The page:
Surely there are ways to mitigate it? Well, you can get a defensive champion in melee range so that he has to shoot that one, but that only means he is doing three damage instead of four. Or maybe you can use a shroud to hamper him. But, the suggested opposing team doesn’t have access to the shroud ability.

Deals four damage for a net cost of one card

In addition, champions who specialize in status effects are generally weaker than champions who do direct damage. And the reason is that status effects like Lash or Execute tend to do damage over time. While that might mean more damage overall in a five round game, the game becomes less likely to get to five rounds. An early DPS race might push the tug of war to one side. That player gets momentum. And even though the later rounds might see increased damage, if it isn’t enough to pull the slider all the way back, then momentum stays with the player who gained it first. Three rounds and game over.

But my bigger concern is that there seems to be a fairly substantial first player disadvantage. This is especially true if one player’s champions tend to have melee attacks while the opponent’s champions can fire from range. A melee champion might spend his entire turn just getting close to an opponent. That opponent, meanwhile, can shoot and do damage. The tug of war moves. In later rounds, they might trade damage more evenly, but because the tug of war never resets, that initial damage puts the momentum (and thus the game) strongly in favor of the second player.

If the tug of war reset each round, or if it even was reduced by some amount, then this wouldn’t be such a big problem. But it doesn’t; it stays. Which means that the initial first turn advantage doesn’t lessen as the game goes on but continues to impact each round thereafter.

Every card is a potential action. Managing your hand is key.

Components: 3 of 5. Titans Tactics is the first game from publisher Imbalanced Games. The components are solid for a startup, but are lacking a lot of the touches you’d expect from an established entity. The cards are stiff and sturdy, but without any gloss. Because they aren’t shuffled during the game, though, this is unlikely to be a concern. Status effect markers are double sided and may not have all the tokens needed in a given game. But there are enough that most games will have them. The artwork, though, is stylized and enjoyable. In short, Titans Tactics gives you everything you need with a quality that will last. It just doesn’t have as much chrome.

Strategy/Luck Balance: 3.5 of 5. Discounting the first player disadvantage, Titans Tactics is awash in tactical decisions. Every champion has three abilities that can be brought to the arena and their judicious use governs how the battle turns out. I’m also a fan of the third action where a champion can either continue the assault or replenish cards. It is a great decision point to try to get more points in the tug of war or prepare for future actions.

Mechanics: 3.5 of 5. Titans Tactics does a fantastic job of taking the world of tactical minis and distilling it down into a game that is playable in thirty minutes. A lot of the bookkeeping and health tracking is replaced by a single track that is easy to comprehend. The game is teachable in just a few minutes but provides opportunities for tactical play. However, the big concern is the first player disadvantage. Not only does it exist in nearly all games, but there is no effective mechanic for minimizing or mitigating it. This is a critical failing in an otherwise solid game.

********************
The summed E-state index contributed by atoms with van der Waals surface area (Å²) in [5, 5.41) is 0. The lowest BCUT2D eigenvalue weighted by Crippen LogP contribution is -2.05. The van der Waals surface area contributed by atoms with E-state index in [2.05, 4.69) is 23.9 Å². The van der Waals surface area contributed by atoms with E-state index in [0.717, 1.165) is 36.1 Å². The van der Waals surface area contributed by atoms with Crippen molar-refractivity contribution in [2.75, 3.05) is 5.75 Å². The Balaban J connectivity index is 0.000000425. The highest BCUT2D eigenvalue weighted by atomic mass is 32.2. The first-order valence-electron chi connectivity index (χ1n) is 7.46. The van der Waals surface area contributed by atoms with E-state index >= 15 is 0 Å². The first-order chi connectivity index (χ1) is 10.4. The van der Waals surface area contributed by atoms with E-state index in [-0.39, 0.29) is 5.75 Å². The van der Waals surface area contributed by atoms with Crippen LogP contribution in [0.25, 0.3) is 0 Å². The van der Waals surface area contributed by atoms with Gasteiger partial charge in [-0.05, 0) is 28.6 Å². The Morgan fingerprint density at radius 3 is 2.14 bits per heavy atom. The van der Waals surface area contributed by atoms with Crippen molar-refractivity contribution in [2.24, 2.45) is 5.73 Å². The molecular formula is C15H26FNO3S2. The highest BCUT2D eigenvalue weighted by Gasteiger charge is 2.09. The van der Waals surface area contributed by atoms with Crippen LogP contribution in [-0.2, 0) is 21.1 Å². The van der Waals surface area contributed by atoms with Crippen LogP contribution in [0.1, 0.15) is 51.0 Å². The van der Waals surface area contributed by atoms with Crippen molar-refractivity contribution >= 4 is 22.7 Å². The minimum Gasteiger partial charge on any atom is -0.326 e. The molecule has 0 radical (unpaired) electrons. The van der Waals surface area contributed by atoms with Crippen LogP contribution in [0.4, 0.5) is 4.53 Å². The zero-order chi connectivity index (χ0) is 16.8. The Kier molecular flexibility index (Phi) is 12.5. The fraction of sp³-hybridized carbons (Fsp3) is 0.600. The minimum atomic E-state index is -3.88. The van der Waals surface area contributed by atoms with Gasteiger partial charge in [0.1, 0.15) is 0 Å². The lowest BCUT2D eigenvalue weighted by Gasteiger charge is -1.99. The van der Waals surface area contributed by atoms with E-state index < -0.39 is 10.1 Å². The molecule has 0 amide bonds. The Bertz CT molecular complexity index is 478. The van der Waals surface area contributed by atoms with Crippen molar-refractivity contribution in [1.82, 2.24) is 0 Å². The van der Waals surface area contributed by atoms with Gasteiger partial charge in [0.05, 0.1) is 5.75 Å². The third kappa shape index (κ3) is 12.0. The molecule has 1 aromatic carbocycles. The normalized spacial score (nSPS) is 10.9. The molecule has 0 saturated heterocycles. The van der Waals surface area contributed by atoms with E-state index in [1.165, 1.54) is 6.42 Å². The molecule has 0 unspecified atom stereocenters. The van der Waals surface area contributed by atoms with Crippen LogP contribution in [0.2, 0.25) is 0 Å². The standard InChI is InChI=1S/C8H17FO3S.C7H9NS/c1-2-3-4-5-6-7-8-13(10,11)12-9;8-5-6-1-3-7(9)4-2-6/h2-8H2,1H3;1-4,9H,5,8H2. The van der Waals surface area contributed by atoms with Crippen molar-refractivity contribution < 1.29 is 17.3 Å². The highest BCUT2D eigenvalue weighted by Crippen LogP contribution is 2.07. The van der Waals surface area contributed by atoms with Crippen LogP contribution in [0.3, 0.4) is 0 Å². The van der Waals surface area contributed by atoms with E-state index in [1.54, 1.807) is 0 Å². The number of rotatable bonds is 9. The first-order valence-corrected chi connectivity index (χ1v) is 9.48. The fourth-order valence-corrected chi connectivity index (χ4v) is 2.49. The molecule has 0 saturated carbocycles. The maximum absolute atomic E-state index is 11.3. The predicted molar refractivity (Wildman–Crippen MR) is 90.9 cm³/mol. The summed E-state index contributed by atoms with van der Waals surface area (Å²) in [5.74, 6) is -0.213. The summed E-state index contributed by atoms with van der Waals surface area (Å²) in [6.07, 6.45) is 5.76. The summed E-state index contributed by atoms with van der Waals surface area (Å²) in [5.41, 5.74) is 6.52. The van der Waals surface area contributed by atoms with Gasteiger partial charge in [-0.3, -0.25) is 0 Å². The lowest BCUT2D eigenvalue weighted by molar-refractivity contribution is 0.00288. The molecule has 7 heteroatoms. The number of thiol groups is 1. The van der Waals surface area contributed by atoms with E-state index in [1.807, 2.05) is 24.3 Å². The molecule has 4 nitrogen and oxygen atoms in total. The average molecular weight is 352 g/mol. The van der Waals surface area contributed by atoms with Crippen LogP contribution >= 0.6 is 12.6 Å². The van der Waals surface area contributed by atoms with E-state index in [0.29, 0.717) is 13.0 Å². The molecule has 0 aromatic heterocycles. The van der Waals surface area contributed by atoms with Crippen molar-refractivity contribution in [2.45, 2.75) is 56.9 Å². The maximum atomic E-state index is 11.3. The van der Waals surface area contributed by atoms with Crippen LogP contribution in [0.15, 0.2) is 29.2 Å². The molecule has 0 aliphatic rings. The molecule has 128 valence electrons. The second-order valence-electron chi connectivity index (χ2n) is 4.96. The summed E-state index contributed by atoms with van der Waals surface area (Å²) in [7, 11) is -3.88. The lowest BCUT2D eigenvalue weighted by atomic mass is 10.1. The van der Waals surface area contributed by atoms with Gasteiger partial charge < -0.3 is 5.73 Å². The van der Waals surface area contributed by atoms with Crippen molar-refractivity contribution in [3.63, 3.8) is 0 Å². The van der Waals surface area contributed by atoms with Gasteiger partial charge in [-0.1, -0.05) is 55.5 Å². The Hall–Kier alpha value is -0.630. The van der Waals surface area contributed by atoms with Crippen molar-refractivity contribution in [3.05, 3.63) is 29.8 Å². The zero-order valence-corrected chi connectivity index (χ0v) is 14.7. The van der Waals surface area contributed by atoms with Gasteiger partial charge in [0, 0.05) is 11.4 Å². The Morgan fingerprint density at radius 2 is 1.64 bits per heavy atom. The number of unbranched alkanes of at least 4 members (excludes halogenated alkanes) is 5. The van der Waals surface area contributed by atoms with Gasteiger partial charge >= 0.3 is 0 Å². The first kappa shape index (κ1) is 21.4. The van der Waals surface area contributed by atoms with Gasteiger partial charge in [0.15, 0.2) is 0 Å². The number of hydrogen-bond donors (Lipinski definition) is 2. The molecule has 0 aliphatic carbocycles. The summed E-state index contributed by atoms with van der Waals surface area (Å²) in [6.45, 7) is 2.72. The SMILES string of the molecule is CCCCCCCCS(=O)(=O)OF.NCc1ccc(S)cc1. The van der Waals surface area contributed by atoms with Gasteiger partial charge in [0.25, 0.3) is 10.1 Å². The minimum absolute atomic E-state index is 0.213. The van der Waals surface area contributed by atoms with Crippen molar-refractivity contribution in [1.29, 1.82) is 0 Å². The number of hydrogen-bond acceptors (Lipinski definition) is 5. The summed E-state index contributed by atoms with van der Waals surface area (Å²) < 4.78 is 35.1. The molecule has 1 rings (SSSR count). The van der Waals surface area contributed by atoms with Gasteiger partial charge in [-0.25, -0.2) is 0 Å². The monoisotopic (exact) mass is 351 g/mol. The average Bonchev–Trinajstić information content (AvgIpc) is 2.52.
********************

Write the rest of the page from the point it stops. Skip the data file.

Replayability: 4 of 5. This game provides tons of variety. Not only are there five separate teams, each with their own style of play, but there are six options within each team – and you only need three. This provides fantastic variety and will allow you to test out different styles against one another. At times, you may come across teams that are unevenly matched, but games are so short (especially those games) that it shouldn’t ruin the experience.

These champions combine well together

Overall: 3 of 5. Titans Tactics provides a solid game play experience in all areas but one: The first player disadvantage is not only disappointing, but also sucks some of the enjoyment out of the game. After all, as a tactical game the winner should be decided by the best movement and decision – not based on who went second. However, this will be less of an issue in some match ups and I’m sure a handicap system can be developed. And this flaw, while prominent, does not completely mar what is an otherwise enjoyable game.

(A special thanks to Imbalanced Games for providing a review copy of Titans Tactics)

There are 2 comments.

  1. MC117 said on February 25, 2014 at 9:02 am

    Regarding Reaper Aerial Drone’s ‘snipe’ ability… From a hand of 5 cards, let’s say 3 black and 2 yellow. Play a black to activate ‘prime’, play 2 blacks to power ‘prime’ +2, play a yellow to activate ‘snipe’ – 3 damage, unlimited range. You have now used 2 abilities and must Plan or Push. Either play a 2nd yellow to snipe again for one more, 4 total damage, or Plan and draw 3. So either 3 total damage for 1 net card or 4 total damage for 5 net cards (if I’m understanding the mechanics correctly). That’s definitely powerful, especially for new players, and one of the more abusable abilities. I guess it’s sort of like Ryu’s fireball… I mean, how do you beat it?? There’s a hard learning curve in this game, but part of the fun I think is breaking through stuff like this. When all else fails, you can house-rule it (i.e. [hero x] always moves last, etc.)

  2. GeekInsight said on February 25, 2014 at 11:30 am

    I completely agree. I wanted to call out “Snipe” because it does seem overpowered on first glance. But I think it is very likely that experienced players can find ways around it to bring it in line with other powers. So it’s more of a “new players watch out” than a “this game is totally broken.”

    However, the firs turn disadvantage does remain a concern.